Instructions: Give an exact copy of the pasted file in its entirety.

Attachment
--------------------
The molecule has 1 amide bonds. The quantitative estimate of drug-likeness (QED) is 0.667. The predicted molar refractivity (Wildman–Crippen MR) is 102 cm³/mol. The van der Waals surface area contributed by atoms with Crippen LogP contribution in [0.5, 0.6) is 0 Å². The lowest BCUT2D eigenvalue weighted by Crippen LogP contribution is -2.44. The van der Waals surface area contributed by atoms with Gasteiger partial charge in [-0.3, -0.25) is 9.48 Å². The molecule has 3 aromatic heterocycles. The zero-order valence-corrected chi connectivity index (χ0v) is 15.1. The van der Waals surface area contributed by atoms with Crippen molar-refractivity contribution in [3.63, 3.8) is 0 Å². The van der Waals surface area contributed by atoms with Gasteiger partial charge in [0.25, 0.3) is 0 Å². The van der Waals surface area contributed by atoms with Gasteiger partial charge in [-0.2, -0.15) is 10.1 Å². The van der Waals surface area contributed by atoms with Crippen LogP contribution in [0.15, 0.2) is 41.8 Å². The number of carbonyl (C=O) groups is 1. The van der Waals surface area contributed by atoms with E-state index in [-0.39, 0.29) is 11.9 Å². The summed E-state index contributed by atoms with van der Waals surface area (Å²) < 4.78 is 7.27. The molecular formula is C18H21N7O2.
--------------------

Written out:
The molecule has 1 amide bonds. The quantitative estimate of drug-likeness (QED) is 0.667. The predicted molar refractivity (Wildman–Crippen MR) is 102 cm³/mol. The van der Waals surface area contributed by atoms with Crippen LogP contribution in [0.5, 0.6) is 0 Å². The lowest BCUT2D eigenvalue weighted by Crippen LogP contribution is -2.44. The van der Waals surface area contributed by atoms with Gasteiger partial charge in [-0.3, -0.25) is 9.48 Å². The molecule has 3 aromatic heterocycles. The zero-order valence-corrected chi connectivity index (χ0v) is 15.1. The van der Waals surface area contributed by atoms with Crippen molar-refractivity contribution in [3.63, 3.8) is 0 Å². The van der Waals surface area contributed by atoms with Gasteiger partial charge in [0.25, 0.3) is 0 Å². The van der Waals surface area contributed by atoms with Gasteiger partial charge in [-0.2, -0.15) is 10.1 Å². The van der Waals surface area contributed by atoms with Crippen LogP contribution in [0.15, 0.2) is 41.8 Å². The number of carbonyl (C=O) groups is 1. The van der Waals surface area contributed by atoms with E-state index in [-0.39, 0.29) is 11.9 Å². The summed E-state index contributed by atoms with van der Waals surface area (Å²) < 4.78 is 7.27. The molecular formula is C18H21N7O2.